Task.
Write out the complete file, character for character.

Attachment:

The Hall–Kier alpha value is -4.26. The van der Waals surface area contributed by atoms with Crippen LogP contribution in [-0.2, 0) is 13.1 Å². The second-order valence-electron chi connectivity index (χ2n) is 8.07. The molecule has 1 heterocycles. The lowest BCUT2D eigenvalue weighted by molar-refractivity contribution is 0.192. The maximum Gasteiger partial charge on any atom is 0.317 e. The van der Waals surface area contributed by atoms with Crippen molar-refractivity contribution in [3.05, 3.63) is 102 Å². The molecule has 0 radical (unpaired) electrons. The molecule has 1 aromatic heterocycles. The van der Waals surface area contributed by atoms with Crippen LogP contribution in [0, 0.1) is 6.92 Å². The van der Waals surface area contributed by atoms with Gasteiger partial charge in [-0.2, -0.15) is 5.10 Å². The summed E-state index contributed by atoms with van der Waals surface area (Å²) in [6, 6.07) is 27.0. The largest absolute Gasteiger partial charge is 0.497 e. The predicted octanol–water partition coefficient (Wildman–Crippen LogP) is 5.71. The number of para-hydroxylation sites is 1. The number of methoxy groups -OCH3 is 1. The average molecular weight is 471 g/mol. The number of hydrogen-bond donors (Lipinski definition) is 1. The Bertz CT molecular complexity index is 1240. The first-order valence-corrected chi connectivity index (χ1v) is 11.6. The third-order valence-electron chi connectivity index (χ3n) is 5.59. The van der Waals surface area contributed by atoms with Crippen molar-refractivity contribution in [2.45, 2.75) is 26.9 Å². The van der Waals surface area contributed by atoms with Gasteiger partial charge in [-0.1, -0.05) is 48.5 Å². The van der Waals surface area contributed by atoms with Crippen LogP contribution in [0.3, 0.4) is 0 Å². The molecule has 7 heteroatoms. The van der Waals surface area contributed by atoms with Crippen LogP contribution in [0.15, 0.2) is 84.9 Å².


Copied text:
The Hall–Kier alpha value is -4.26. The van der Waals surface area contributed by atoms with Crippen LogP contribution in [-0.2, 0) is 13.1 Å². The second-order valence-electron chi connectivity index (χ2n) is 8.07. The molecule has 1 heterocycles. The lowest BCUT2D eigenvalue weighted by molar-refractivity contribution is 0.192. The maximum Gasteiger partial charge on any atom is 0.317 e. The van der Waals surface area contributed by atoms with Crippen molar-refractivity contribution in [3.05, 3.63) is 102 Å². The molecule has 0 radical (unpaired) electrons. The molecule has 1 aromatic heterocycles. The van der Waals surface area contributed by atoms with Crippen LogP contribution in [0, 0.1) is 6.92 Å². The van der Waals surface area contributed by atoms with Gasteiger partial charge in [-0.2, -0.15) is 5.10 Å². The summed E-state index contributed by atoms with van der Waals surface area (Å²) in [6, 6.07) is 27.0. The largest absolute Gasteiger partial charge is 0.497 e. The predicted octanol–water partition coefficient (Wildman–Crippen LogP) is 5.71. The number of para-hydroxylation sites is 1. The number of methoxy groups -OCH3 is 1. The average molecular weight is 471 g/mol. The number of hydrogen-bond donors (Lipinski definition) is 1. The Bertz CT molecular complexity index is 1240. The first-order valence-corrected chi connectivity index (χ1v) is 11.6. The third-order valence-electron chi connectivity index (χ3n) is 5.59. The van der Waals surface area contributed by atoms with Crippen molar-refractivity contribution in [2.45, 2.75) is 26.9 Å². The van der Waals surface area contributed by atoms with Gasteiger partial charge in [-0.1, -0.05) is 48.5 Å². The van der Waals surface area contributed by atoms with Crippen LogP contribution in [0.3, 0.4) is 0 Å². The molecule has 7 heteroatoms. The van der Waals surface area contributed by atoms with Crippen LogP contribution in [0.15, 0.2) is 84.9 Å².